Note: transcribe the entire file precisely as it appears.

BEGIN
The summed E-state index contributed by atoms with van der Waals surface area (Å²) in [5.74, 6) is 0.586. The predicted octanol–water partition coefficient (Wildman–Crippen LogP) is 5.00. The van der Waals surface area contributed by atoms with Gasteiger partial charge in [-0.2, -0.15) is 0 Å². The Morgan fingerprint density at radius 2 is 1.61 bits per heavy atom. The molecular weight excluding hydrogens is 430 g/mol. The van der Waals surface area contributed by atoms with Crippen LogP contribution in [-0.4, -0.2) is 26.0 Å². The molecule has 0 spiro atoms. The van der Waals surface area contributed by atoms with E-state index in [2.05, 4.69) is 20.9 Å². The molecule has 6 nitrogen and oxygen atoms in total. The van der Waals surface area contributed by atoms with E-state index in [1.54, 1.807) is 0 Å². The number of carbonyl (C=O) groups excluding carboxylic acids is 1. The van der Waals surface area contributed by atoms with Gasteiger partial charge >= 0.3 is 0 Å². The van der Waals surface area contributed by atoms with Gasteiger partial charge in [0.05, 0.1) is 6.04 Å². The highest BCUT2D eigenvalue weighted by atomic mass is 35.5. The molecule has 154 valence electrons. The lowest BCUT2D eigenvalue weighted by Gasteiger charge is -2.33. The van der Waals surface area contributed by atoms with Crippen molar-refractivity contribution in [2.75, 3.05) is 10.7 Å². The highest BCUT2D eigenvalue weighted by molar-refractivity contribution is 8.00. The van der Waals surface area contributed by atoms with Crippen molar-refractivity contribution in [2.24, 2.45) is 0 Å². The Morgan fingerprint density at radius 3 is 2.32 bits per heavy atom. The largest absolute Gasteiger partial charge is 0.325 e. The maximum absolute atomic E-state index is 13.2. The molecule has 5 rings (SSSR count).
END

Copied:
The summed E-state index contributed by atoms with van der Waals surface area (Å²) in [5.74, 6) is 0.586. The predicted octanol–water partition coefficient (Wildman–Crippen LogP) is 5.00. The van der Waals surface area contributed by atoms with Gasteiger partial charge in [-0.2, -0.15) is 0 Å². The Morgan fingerprint density at radius 2 is 1.61 bits per heavy atom. The molecular weight excluding hydrogens is 430 g/mol. The van der Waals surface area contributed by atoms with Crippen LogP contribution in [-0.4, -0.2) is 26.0 Å². The molecule has 0 spiro atoms. The van der Waals surface area contributed by atoms with E-state index in [2.05, 4.69) is 20.9 Å². The molecule has 6 nitrogen and oxygen atoms in total. The van der Waals surface area contributed by atoms with E-state index in [1.54, 1.807) is 0 Å². The number of carbonyl (C=O) groups excluding carboxylic acids is 1. The van der Waals surface area contributed by atoms with Gasteiger partial charge >= 0.3 is 0 Å². The van der Waals surface area contributed by atoms with Gasteiger partial charge in [0.05, 0.1) is 6.04 Å². The highest BCUT2D eigenvalue weighted by atomic mass is 35.5. The molecule has 154 valence electrons. The lowest BCUT2D eigenvalue weighted by Gasteiger charge is -2.33. The van der Waals surface area contributed by atoms with Crippen molar-refractivity contribution in [2.75, 3.05) is 10.7 Å². The highest BCUT2D eigenvalue weighted by molar-refractivity contribution is 8.00. The van der Waals surface area contributed by atoms with Crippen molar-refractivity contribution in [2.24, 2.45) is 0 Å². The Morgan fingerprint density at radius 3 is 2.32 bits per heavy atom. The largest absolute Gasteiger partial charge is 0.325 e. The maximum absolute atomic E-state index is 13.2. The molecule has 5 rings (SSSR count).